Found this interesting (publisher revenues and profits)

Company: Revenue; Net Income; % of Sales

EA (ends March 31)

  • FY07: 3.091 billion; 76 million; 2.46%
  • FY06: 2.951 billion; 236 million; 8.0%

Activision (ends March 31)

  • FY07: 1.510 billion; 85.8 million; 5.68%
  • FY06: 1.406 billion; 40.3 million; 2.87%

Take-Two (ends October 31)

  • FY06: 1.038 billion; (184.9) million; n/a
  • FY05: 1.201 billion; 35.3 million); 2.93%

THQ (ends March 31)

  • FY07: 1.026 billion; 68.0 million; 6.63%
  • FY06: 0.806 billion; 32.1 million; 3.98%

Ubisoft (ends March 31)

  • FY07: 0.917 billion; 24.27 million; 2.65%
  • FY06: 0.734 billion; (12.27 million); n/a

Two surprises:

  • Would have never expected that THQ brings in more money than Ubisoft
  • Thought that net income / revenue would be much higher for all publishers

Edit: Added information for Take-Two

Unlike Microsoft, they can’t just keep selling updates to existing software that everyone has to buy… but yeah, for such a risky business even the good years seem pretty bad. Why was EA’s last year so unprofitable?

Would have never expected that THQ brings in more money than Ubisoft

The software aimed at the kids/family market is partially responsible for that. Cars sold like crazy. They also distributed games like that one where you get to play a veterinarian or something, which did really well without ever popping up on the radar of hardcore gamers.

-Juliamn

Cars sold like crazy.

Yeah, it really, REALLY did.

According to another source:

"EA have announced the company’s financial results for the last quarter and also the the previous financial year. The bad news is they’re down around US$28 million from the same time last year, a decrease which they’re attributing “to the transition to next generation systems”. The good news though is that their profits are up - this financial year saw a $1.879 billion (yes, with a b) profit - up six percent from last year.

Also especially interesting is that their digital revenue was a record $127 million - up 47 percent from last year."

Console transition years are invenstment years for game publishers. All of those companies spent a lot of money staffing up development teams and in R&D for new engines, pipelines, etc.

Wow. I would never have guessed the margin was so slim in publishing.

Well, like EA’s press release said. The transition to this generation has been painful because everyone is freaking out dumping tons of cash in to establishing next gen tech. Old engines just didn’t cut it.

On top of that, games for this gen are expensive as all hell to create. I expect their earnings next year to be equally slim, as content creation is unlikely to get cheaper.

Historically, are margins that slim? It’s terrifying to me to think that anyone would stick long-term in a business with sub-5% margins. Then again, once you have enough sunk capital…

I’d always assumed publishers were more in the 10% - 12% profit margin area, on average. Of course, I had no reason to assume that. But sub-5%? Wow. That’s harsh.

I hear grocery stores (Safeway, etc) can have 2-5% margins. When you have low margins, it’s about scale. The question would be, if you’re interested in dividend payback from stocks,what % do you own? And, well how often does the company pay out dividends?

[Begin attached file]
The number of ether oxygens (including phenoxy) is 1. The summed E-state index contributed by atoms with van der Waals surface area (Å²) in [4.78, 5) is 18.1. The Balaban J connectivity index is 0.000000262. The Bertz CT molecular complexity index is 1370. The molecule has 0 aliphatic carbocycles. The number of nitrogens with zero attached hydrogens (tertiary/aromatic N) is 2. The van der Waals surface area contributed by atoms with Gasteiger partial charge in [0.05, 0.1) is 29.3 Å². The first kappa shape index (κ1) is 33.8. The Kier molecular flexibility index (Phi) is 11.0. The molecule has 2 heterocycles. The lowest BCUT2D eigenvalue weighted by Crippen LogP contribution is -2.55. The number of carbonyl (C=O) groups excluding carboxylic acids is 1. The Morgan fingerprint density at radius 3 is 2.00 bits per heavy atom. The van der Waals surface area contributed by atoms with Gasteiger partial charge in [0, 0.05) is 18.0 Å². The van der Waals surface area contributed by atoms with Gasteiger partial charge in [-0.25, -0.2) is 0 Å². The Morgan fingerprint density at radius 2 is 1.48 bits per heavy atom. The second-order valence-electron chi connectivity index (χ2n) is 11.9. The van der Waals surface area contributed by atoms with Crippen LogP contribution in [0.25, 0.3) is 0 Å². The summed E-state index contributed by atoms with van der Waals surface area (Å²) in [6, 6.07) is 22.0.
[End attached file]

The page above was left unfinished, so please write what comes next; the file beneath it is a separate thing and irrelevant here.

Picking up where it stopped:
Grocery store standard margins are a half a percent. 1% is doing fantastic. But it’s on high volume.

What the hell do you think has been fueling Madden for all these years?

I suspect the highly variable, R&D aspect of publishing cuts a lot into the margins. On good years where you have a surprise hit (like Activision with GH2) it can be a huge difference.

Oh yeah, totally. R&D can be quite expensive and cut into everything frankly.

THQ produces an assload of multi-platform products every year (a lot of franchises and movie licenses) which always makes them some pretty good money for halfway decent titles.

— Alan

EA Sports has to be the gold standard of game publishing. They get to do an update every twelve months with new rosters and new wrinkles and sell it for full price, and market doesn’t care and buys anyway.

No other genre seems to support that kind of publishing, however. Valve looks like they are trying to do something similar, with a new HL2 bundle every year for about $50. That model is still unproven, though.

Sports games are certainly the biggest culprits when it comes to “full-priced annual updates,” but there are other franchises with either annual sequels (e.g., a new Need for Speed every year for the last decade) or minor variant releases (seriously, how many Harvest Moons do we need in a single generation?).

Sports games were the first to recognize this.

In 1994, I was having conversations with sports game developers who were making the point “The product isn’t the individual game, the product is the product line”.

EA is definitely at trough margins:

Fiscal year / net profit margin
(end mar)
2005 16.1%
2004 19.5%
2003 12.8%
2002 5.9%
2001 -0.8%

Numbers per Bloomberg.

That’s referring to gross profit (i.e. revenue - COGS) without taking into account salaries (SG&A), marketing, R&D, and taxes. I’m guessing COGS here refers to the actual costs of the physical media and transportation costs. Pretty amazing that they’re blowing through almost $2 billion on those things though.

Thanks for providing this. It does look like the transition years are horrible. 10-20% is more in line with what I expected.

That’s reassuring. If the margins were constantly around 3%, then I’d worry about the publishers going out of business.